Kansas Hospitals Seek Help From Nearby States, But The Whole Midwest Faces A COVID Surge
Hospitals in Colorado and Nebraska are calling Kansas in desperate search of beds for coronavirus patients. But Kansas hospitals are asking them for the same.
November has brought on the strongest surge yet of the coronavirus across the region — and that’s before Thanksgiving gathers families together.
“The entire Midwest is on fire,” said Steven Stites, chief medical officer at the University of Kansas Health System.
Already, priceless hours slip away for deathly ill patients while doctors at smaller hospitals in Kansas place call after call seeking intensive care openings at larger facilities.
Searches can take several hours of calling around followed by hours-long ambulance rides.
“It’s not just COVID patients that can’t get transferred,” Stites said. “It’s a heart attack. It’s a stroke. It’s everything.”
In October, KU Health System turned away 140 transfers. The flood of requests has continued this month.
The calls for help come from across Kansas and Missouri, but also as far away as Arkansas, Iowa, Colorado, Oklahoma and Nebraska.
“It’s a very scary situation,” Concordia, Kansas, family physician Justin Poore said. “We need help.”
Cloud County Health Center, where he works, called eight in-state hospitals for a recent patient. But people answering the phones in Salina, Topeka, Wichita, Manhattan and elsewhere all offered the same bad news.
The central Kansas hospital had to send its patient three hours by ground ambulance to Omaha, Nebraska. Because openings change daily, it had to repeat that search for the next patient, until finding them a spot in Lincoln.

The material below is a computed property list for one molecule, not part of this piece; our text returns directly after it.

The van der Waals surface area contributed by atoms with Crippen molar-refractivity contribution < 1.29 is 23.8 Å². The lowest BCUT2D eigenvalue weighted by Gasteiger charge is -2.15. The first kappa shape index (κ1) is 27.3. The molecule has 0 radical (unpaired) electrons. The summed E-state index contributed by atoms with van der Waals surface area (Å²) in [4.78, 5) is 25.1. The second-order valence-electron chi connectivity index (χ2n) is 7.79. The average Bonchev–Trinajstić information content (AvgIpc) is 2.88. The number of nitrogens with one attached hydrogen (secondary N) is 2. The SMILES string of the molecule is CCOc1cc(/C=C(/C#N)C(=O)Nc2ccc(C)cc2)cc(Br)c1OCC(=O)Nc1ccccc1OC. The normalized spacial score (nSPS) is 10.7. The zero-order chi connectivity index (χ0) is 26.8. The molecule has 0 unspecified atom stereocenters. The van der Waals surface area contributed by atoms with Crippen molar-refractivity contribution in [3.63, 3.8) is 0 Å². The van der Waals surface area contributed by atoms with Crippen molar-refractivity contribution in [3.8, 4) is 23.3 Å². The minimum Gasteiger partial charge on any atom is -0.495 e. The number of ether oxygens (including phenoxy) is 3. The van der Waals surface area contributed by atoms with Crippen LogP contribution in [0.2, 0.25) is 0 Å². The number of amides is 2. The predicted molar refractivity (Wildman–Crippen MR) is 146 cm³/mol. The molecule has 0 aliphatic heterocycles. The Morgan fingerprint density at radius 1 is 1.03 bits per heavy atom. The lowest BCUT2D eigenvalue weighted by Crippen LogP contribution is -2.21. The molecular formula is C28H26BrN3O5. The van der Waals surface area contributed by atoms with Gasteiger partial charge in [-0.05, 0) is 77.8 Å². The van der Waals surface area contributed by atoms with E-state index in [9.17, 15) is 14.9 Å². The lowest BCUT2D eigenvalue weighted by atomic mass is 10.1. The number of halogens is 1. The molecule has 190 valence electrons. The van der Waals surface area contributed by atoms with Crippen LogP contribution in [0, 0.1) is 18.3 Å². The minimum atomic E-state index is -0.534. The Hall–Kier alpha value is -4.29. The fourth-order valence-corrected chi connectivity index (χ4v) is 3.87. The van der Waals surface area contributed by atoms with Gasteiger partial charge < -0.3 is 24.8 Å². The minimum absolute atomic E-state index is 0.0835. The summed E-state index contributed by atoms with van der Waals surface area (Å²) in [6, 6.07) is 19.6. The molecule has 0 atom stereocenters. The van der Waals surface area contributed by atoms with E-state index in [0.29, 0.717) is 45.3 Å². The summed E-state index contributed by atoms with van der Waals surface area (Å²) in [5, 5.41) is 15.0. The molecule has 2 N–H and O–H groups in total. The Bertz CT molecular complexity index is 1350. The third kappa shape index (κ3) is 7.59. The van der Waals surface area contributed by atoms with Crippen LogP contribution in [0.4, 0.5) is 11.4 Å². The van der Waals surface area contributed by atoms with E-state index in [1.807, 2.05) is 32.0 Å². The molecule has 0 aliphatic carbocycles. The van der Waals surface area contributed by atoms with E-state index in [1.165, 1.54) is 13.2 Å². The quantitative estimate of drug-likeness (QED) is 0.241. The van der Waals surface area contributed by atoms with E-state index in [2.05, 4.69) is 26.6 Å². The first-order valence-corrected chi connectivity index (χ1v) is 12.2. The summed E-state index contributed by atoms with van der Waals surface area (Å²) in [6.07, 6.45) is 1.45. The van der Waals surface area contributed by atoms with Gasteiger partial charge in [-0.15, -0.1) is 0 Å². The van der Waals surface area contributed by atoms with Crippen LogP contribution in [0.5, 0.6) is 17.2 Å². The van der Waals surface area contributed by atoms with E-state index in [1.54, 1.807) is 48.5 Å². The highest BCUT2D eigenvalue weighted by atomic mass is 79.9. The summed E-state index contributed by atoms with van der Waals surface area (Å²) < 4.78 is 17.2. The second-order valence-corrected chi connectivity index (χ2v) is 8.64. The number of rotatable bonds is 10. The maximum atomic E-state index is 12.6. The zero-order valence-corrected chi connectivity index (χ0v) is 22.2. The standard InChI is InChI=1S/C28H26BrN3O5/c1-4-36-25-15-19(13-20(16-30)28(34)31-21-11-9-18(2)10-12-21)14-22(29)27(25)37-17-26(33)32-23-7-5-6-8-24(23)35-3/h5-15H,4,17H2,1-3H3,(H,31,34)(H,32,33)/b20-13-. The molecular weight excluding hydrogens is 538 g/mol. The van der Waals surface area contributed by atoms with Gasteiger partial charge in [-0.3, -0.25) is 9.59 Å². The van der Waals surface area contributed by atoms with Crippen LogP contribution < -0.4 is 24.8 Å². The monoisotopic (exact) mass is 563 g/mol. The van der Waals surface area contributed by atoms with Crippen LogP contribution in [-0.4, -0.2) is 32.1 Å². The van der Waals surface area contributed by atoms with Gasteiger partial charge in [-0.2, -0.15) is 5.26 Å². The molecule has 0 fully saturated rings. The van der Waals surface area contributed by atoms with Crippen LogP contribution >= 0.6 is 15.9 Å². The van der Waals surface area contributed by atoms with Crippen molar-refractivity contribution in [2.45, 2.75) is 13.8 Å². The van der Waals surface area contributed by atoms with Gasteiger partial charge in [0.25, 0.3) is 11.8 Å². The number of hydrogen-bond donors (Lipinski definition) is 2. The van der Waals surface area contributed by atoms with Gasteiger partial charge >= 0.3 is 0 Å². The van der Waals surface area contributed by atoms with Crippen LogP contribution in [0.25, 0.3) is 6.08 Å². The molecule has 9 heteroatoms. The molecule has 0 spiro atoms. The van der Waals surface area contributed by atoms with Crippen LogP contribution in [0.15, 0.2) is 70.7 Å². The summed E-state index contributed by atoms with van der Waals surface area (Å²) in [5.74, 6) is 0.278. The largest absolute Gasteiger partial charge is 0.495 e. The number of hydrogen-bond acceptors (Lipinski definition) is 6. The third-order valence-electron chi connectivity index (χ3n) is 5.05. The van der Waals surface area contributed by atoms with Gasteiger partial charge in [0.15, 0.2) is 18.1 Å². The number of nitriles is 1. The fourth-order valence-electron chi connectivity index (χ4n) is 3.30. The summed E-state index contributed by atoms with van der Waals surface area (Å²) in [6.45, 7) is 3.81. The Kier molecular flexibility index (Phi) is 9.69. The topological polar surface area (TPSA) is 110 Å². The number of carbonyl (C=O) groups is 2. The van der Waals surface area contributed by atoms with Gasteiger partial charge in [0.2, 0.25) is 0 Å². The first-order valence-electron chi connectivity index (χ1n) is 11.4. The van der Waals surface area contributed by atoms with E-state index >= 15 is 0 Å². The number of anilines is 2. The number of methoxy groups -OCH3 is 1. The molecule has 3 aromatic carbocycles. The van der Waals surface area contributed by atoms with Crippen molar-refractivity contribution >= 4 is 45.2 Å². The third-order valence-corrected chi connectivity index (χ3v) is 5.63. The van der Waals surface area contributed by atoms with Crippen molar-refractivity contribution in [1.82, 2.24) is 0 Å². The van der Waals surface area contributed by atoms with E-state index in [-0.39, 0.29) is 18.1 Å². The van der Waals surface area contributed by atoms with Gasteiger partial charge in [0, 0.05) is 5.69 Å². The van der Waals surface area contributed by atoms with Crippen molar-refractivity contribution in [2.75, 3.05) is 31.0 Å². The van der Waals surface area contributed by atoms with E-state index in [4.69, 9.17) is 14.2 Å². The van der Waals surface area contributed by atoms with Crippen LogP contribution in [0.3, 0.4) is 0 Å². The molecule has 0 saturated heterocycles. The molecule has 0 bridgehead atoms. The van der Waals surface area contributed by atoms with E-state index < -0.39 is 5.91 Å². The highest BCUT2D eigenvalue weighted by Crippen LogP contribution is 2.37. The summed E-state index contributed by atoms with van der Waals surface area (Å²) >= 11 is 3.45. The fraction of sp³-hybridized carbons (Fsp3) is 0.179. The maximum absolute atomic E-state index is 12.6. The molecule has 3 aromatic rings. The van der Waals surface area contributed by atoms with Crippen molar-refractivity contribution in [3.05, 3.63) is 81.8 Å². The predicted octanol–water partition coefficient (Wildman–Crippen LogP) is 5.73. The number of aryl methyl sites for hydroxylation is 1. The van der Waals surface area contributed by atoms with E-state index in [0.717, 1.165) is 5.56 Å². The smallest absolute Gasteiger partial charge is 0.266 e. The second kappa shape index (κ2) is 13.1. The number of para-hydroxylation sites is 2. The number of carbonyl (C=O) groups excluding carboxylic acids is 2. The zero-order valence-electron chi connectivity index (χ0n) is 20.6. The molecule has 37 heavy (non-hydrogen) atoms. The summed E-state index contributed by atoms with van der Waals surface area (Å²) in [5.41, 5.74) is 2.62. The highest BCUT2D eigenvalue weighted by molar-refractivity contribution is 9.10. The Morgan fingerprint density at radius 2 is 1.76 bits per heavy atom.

As it is, even if Kansans all stayed home starting tomorrow, the surge would likely continue for weeks because more cases are incubating and progressing to the point of hospitalization.
“We need our communities to wear masks,” Poore said. “We need our communities to stop these larger indoor gatherings.”
During most of the pandemic, he said, his county of about 8,700 people managed to avoid major COVID outbreaks. This month, it has seen 200 cases.
Statewide, Kansas just confirmed 18,000 in seven days. It’s among more than 20 states that set fresh records for new COVID cases last week.
On an average day back in April, when Kansas was locked down, hospitals reported 104 hospitalized coronavirus patients to state health officials. The situation has worsened sharply in recent weeks. On Tuesday, the daily total topped 800 for the first time.
State health officials say some hospitals actually have open ICU beds. In effect, though, it doesn’t help because they lack enough nurses and doctors to function at full capacity.
Maj. Gen. David Weishaar told legislative leaders Friday that the Kansas National Guard isn’t pursuing the idea of field hospitals yet. There wouldn’t be enough health care workers to staff them anyway.
Some larger hospitals have opened overflow ICUs and scaled back elective care to make way for more of the critically ill.
Stormont Vail, the largest hospital in Topeka, is postponing some non-emergency surgeries that would take up beds overnight. On Thursday, KU Health System also began delaying some surgeries.
Meanwhile, Thanksgiving looms, with its prospect of even more people traveling and commingling. Across Kansas, tens of thousands of college students will head home from their campuses.
Stites fears Kansas City and surrounding areas are teetering on a cliff. Day after day, in video updates on Facebook, he begs the public to mask up for the greater good, and abide by social distancing.
“If you have a heart attack or a stroke, where are you going to go?” he pleaded on Thursday. “If you’re in a car accident, you have a big trauma, and you need to go to the hospital, where are you going to go? If the hospital’s overwhelmed with COVID patients, where are you going to go?”
Celia Llopis-Jepsen reports on consumer health and education for the Kansas News Service. You can follow her on Twitter @celia_LJ or email her at celia (at) kcur (dot) org. The Kansas News Service is a collaboration of KCUR, Kansas Public Radio, KMUW and High Plains Public Radio focused on health, the social determinants of health and their connection to public policy.
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